• Remain tenacious. If your poem is rejected after submitting it ten, fifty, or even a hundred times, don’t give up. You must be tenacious and never give up no matter how many rejection letters you receive if you’re serious about having your poems published in a literary journal.

Consider small presses

A traditional publishing house will find it difficult to publish the poetry work of a new poet especially if it is his debut. Small presses may be your rescue.

These presses are more willing to take a risk on previously unpublished authors, even if they might not have the same reach, resources, or book marketing budget as the major publishing houses.

In the US, there are hundreds of small presses, many of which focus on genres of poetry and other art forms.

If a large part of the poems in your collection are haiku or other non-rhyming poetry, there is probably a tiny press that publishes poetry just like yours. They are more willing to take a risk on previously unpublished authors, even if they might not have the same reach, resources, or book marketing budget as the major publishing houses.

Enter chapbook contests

You might want to think about a chapbook if you’ve just been writing poetry for a short time or if you don’t think you have enough work for a full collection.

Chapbooks are condensed collections of poetry, sometimes no more than forty pages, with a common theme or style.

Poetry contests are held by many small presses and university presses, with the winner receiving a published chapbook.

Poem competitions can be an excellent option to avoid the conventional publication and printing process for books.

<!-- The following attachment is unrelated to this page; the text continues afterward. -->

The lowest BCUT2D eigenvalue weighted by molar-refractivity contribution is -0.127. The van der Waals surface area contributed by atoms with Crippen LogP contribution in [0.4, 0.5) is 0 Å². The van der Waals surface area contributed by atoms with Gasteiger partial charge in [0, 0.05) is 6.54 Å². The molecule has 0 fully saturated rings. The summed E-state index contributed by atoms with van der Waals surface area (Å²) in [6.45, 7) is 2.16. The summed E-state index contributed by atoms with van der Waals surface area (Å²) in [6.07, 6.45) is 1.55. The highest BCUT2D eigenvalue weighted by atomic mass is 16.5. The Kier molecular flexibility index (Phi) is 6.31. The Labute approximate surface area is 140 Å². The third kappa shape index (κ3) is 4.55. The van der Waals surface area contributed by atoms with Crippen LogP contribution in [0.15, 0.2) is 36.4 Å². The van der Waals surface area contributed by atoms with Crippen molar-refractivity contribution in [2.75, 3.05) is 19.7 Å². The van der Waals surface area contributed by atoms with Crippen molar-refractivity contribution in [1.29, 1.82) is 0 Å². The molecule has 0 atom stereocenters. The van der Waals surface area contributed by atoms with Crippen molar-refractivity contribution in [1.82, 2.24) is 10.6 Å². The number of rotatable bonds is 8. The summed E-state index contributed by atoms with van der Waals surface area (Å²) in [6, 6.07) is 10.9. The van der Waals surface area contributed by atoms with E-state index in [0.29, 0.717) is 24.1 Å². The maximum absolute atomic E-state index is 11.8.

See also: 14+ Types of Poem to Know With Practical Examples

Try self-publishing

If all four tips fail, try self-publishing.

Poetry published independently gives the author total creative and financial freedom, even though it might not have the same prestige as one published by established publishing houses.

The author decides everything, including the cover design and artwork.

Any writer, including poets, can publish their work with the self-publishing route. That is, they can print books through a printer, make them available through a print-on-demand (or POD) service, and/or sell them as ebooks.

Beyond that, poets can make their work available for free as ebooks, via blogs, and on social media.

Nowadays, it has never been easier for a poet to self-publish their work and make it available to other people.

The only problem is connecting with other people who are interested in your work because, unlike publishing houses, you can build it, but that doesn’t mean anyone will come to check it out.

So if you decide to go the self-publishing route, think about why you’re doing it and whether you have a way to share your work with other people.

Do I Need a Literary Agent?

Literary agents rarely represent poets.

If they do, that is because the poet is already established, fiction or nonfiction. Most of them are focused on the commission they receive, and truthfully, there’s lots to be made in poetry.

To answer the question, no, you don’t need a literary agent to publish your book.

See also: “Over” vs “More Than”: How to Use Both Correctly as a Writer

Where can a new poet submit poetry online?

You can write and publish your poetry books in these journals. They work with new and established poets alike. 


We hope this article has enlightened you on how to write and publish a poetry book.

I’d personally root for publishing on blogs and self-publishing. That is because, with the ardent of social media, anyone can become anything if they learn marketing and branding.